Meet the pacu fish dubbed as the 'ball-cutter' fish

The warning was issued by Denmark’s Natural History Museum after one of the fish was caught in an eel trap located off the south coast of Sweden.

Meet the pacu fish dubbed as the 'ball-cutter' fish
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Male skinny dippers have been warned in Sweden about the dangers of the pacu, or 'ball-cutter' fish, a relative of the piranha, The Guardian reported.

Smaller than a shark, yet somehow more terrifying

It’s a fish that’s become infamous due to its (largely undeserved) reputation for attacking testicles. This didn't stop the authorities from warning its citizens.

The warning was issued by Denmark’s Natural History Museum after one of the eight-inch (21 cm) fish was caught in an eel trap located in the Oresund Sound off the south coast of Sweden.

A fish expert, Henrick Carl, at the Natural History Museum of Denmark told Swedish news site The Local that the pacu may bite:

The pacu is not normally dangerous to people but it has quite a serious bite. There have been incidents in other countries, such as Papua New Guinea where some men have had their testicles bitten off.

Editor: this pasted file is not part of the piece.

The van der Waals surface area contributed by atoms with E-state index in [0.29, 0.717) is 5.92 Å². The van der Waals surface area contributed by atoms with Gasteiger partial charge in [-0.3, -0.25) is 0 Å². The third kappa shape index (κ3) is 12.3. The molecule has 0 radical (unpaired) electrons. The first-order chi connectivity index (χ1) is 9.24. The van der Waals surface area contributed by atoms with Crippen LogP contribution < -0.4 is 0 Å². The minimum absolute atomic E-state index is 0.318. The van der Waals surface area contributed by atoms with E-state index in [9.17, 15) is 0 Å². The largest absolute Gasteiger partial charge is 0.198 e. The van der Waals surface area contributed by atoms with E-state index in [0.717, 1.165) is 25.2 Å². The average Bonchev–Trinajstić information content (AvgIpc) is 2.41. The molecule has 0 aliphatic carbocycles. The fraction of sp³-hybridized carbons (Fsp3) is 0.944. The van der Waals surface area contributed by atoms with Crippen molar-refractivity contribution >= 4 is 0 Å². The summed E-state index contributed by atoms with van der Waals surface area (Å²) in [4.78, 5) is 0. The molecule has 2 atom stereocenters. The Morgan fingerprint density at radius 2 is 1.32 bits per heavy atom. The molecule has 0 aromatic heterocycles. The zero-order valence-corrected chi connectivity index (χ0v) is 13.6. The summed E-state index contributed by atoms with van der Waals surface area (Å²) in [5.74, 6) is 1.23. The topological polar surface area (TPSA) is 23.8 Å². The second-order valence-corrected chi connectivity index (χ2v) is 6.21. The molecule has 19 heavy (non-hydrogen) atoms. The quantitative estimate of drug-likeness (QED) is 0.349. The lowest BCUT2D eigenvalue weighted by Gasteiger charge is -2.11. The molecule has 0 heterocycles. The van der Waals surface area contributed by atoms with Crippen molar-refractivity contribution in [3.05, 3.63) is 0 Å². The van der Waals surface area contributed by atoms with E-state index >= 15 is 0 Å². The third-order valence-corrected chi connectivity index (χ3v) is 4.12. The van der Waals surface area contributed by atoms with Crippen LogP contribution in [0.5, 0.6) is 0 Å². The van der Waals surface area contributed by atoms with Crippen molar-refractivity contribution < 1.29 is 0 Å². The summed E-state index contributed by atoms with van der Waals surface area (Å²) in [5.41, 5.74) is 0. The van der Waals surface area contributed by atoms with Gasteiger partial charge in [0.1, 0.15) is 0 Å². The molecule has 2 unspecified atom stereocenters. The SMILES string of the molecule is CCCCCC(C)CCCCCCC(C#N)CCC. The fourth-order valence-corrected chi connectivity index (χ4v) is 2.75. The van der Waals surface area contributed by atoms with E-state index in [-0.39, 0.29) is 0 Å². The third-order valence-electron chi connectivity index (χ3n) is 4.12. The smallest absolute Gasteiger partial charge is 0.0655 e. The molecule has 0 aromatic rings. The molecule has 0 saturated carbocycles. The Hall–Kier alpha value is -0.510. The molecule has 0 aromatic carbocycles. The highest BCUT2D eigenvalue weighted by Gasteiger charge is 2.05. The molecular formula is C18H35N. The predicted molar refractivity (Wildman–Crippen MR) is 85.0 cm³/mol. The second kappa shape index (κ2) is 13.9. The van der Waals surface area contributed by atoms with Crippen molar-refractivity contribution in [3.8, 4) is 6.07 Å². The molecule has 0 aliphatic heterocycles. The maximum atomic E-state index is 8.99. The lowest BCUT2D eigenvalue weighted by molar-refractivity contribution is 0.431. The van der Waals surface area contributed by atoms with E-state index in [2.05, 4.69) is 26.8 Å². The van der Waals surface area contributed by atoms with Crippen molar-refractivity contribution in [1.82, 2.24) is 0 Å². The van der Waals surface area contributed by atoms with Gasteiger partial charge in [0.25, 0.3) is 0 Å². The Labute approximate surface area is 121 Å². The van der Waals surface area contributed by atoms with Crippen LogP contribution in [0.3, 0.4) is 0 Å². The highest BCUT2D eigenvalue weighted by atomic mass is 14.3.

They bite because they’re hungry, and testicles sit nicely in their mouth.

'Keep your swimwear on if you’re bathing in the Sound these days—maybe there are more out there!' swimmers were warned.

A strangely far-ranging fish

Normally found in the warmer waters of the Amazon, the pacu are related to the piranha. The main difference ? Their teeth:

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While piranha has small serrated teeth, pacu fishes have square, eerily human-like teeth. They are voracious eaters and can grow up to 90cm (35 inches) and 25kg.

Associate Professor and fish expert Peter Rask Møller of the Natural History Museum of Denmark, University of Copenhagen, declared:

Discovering whether this fish is a lone wanderer or a new invasive species will be very exciting. And a bit scary. It's the first time this species has been caught in the wild in Scandinavia.